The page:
This is Thyme – one of the turkeys I adopted from Farm Sanctuary this year.  She is one lucky turkey.  She was rescued from a factory farm and is living the life of a happy turkey.

Now I want to tell you about the other 98% of turkeys in this country who are being raised for meat.  That clean, sanitized and wrapped turkey you purchase in the grocery store or order from a smoking facility has not had a good life.  If you have even a tiny sympathetic bone in your body, maybe this information will get you to think again about what you are eating.

Look at this sweet baby turkey, called a poult, who is being humanely cared for.  Others like him are not so lucky as they are probably in our factory farming system.  Those poults are put onto a sorting machine right after hatching from their shells.  The machines are supposed to sort the live turkey babies from the shells.  However, in the process many of those tiny babies get caught in the machinery or accidentally get pushed out with the shells.  Those poults who are injured plus the ones accidentally knocked into the trash are bagged up in plastic bags and dumped into trash cans while gasping for air as they are slowly suffocating.

The little birds that make it through the sorting process are then grabbed off the conveyor belt by a human hand that cuts off the tips of his toes before he is grabbed by a second human who cuts off the tip of his upper beak

Scared, tired and hurting these little turkey babies are then put into their new home to live with 25,000 other scared, hurting poults.  If they are "lucky" enough to live in a free-range factory, there is a window in the warehouse that lets in some natural light.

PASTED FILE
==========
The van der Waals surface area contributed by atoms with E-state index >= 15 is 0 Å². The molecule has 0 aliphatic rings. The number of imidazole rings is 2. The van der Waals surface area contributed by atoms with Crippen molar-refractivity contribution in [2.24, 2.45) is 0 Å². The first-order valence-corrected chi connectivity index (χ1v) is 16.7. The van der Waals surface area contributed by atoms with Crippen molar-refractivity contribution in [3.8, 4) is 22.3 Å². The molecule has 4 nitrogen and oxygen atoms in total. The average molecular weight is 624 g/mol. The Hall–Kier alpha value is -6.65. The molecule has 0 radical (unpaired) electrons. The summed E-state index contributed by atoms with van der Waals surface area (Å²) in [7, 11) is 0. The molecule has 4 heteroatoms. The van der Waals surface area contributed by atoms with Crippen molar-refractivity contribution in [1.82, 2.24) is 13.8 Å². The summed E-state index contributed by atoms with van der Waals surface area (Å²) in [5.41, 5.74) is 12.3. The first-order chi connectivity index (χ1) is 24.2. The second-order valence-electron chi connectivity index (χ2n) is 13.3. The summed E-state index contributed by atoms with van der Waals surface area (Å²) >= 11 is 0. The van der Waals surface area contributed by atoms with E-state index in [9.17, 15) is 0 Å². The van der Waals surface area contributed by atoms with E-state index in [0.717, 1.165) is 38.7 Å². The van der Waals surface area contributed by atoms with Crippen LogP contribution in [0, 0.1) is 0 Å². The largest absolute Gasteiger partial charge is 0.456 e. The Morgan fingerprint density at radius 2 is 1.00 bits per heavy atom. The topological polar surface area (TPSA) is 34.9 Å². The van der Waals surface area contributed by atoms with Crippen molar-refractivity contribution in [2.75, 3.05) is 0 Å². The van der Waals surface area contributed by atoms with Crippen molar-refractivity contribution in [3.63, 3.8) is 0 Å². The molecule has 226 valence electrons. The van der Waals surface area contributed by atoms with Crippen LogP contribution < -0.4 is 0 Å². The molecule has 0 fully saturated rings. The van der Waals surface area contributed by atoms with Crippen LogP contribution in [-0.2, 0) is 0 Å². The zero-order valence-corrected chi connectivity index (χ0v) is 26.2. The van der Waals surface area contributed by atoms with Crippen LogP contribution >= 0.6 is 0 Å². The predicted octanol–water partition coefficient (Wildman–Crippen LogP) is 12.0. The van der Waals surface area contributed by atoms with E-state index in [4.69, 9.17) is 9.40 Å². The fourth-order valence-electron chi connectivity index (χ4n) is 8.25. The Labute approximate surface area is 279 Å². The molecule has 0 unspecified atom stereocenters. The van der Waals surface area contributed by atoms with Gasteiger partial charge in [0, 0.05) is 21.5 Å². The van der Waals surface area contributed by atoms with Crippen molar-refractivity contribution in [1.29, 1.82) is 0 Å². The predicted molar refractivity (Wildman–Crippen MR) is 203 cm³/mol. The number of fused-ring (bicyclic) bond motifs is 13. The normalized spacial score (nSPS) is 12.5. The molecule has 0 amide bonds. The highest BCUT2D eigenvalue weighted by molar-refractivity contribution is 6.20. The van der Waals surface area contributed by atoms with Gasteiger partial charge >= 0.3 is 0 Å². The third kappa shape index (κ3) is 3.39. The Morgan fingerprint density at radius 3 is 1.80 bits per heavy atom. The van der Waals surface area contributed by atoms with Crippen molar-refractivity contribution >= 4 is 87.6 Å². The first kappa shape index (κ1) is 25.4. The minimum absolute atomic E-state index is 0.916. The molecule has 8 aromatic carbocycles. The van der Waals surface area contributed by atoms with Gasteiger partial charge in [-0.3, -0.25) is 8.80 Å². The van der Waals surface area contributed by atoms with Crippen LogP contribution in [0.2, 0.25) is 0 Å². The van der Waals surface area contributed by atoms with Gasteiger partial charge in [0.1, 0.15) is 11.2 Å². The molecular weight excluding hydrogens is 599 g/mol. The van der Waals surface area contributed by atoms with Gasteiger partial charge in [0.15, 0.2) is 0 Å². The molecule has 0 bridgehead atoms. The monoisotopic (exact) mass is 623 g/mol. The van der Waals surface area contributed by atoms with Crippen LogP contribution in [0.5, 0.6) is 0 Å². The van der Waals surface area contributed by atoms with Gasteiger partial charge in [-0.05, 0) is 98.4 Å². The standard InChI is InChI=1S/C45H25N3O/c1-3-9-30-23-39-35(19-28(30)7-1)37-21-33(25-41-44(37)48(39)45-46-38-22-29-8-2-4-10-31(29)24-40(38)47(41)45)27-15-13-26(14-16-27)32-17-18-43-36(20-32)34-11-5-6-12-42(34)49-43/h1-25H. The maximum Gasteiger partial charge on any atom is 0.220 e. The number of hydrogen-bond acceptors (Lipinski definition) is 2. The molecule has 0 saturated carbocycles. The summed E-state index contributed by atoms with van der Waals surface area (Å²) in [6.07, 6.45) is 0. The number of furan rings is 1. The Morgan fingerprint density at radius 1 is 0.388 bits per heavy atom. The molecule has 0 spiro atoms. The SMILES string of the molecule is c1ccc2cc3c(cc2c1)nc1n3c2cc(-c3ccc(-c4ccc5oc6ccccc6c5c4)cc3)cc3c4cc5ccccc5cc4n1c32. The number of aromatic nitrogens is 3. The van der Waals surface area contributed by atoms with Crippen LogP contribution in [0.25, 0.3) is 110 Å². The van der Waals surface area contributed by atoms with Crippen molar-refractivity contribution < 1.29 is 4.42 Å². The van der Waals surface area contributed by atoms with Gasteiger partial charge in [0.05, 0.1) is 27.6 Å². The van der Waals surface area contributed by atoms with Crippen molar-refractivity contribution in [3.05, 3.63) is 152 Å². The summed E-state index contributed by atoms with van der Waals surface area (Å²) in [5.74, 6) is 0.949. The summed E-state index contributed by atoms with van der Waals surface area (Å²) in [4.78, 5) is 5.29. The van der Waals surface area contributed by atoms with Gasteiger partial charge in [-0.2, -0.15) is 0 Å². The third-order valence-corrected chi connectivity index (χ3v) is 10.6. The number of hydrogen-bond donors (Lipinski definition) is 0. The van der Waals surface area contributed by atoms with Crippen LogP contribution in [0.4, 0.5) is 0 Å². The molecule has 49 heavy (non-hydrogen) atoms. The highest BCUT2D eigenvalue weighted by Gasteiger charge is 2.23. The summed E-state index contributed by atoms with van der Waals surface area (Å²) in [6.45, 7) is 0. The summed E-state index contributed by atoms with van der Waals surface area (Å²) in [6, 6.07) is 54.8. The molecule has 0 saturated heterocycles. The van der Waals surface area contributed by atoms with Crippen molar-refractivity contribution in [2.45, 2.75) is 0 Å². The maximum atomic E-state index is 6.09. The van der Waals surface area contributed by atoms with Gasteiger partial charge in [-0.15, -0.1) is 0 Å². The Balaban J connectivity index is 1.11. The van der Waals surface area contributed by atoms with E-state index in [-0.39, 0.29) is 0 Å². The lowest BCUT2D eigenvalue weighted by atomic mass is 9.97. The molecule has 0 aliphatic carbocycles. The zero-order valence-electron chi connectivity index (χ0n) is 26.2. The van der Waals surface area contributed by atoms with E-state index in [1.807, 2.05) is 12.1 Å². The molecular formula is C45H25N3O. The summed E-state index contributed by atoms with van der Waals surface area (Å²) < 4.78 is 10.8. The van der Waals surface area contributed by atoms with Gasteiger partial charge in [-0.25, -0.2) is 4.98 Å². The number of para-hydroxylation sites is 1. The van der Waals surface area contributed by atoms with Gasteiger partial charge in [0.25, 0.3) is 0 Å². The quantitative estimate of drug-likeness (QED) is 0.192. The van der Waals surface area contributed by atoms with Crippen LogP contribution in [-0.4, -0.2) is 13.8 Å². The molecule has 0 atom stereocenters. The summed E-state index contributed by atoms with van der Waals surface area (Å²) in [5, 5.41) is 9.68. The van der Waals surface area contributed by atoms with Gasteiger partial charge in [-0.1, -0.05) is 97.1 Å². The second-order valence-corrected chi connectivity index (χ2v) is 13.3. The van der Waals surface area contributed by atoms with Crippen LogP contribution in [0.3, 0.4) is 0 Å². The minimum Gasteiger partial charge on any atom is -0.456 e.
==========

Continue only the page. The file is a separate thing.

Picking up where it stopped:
As these turkeys grow and get fat, there is not even enough room for them to turn around.  If they get hurt or sick they just fall in their place and slowly die.  Once or twice a week humans come through and pull out the sick and dying birds and drop them in their big plastic trash bags. 

These turkeys are fed food laced with antibiotics to prevent some of the infections that can be caused by living in such close contact.  They must stand in their own feces and urine which makes the smell of ammonia overwhelming.

Turkeys in the wild can live 10 – 15 years.  These factory farmed turkeys are taken to slaughter houses by the time they are two-years-old.  They are grabbed by those human hands again and thrown into crowded wire cages which are then loaded on a flat-bed truck.  Frightened, they are totally exposed to the wind and the weather on their drive.

At the slaughterhouse these turkeys are grabbed out of their cages and tied up by their legs on another conveyor belt.  They are fully conscious as their throats are slashed.

Did you know that animal cruelty laws do not apply to farm animals?  The agri-business lobby has successfully pled their case with lawmakers that these animals are only products and not animals who can feel. 

What can you do to help with this sad situation?

• Stop eating turkeys.
• Let your senators and representatives know that you want this cruelty stopped.
• Support animal rights organizations such as Farm Sanctuary or The Woodstock Farm Animal Sanctuary instead of buying a turkey for your holiday dining.
• Get more information by reading books such as Diet for a New America, The Lucky Ones and Farm Sanctuary.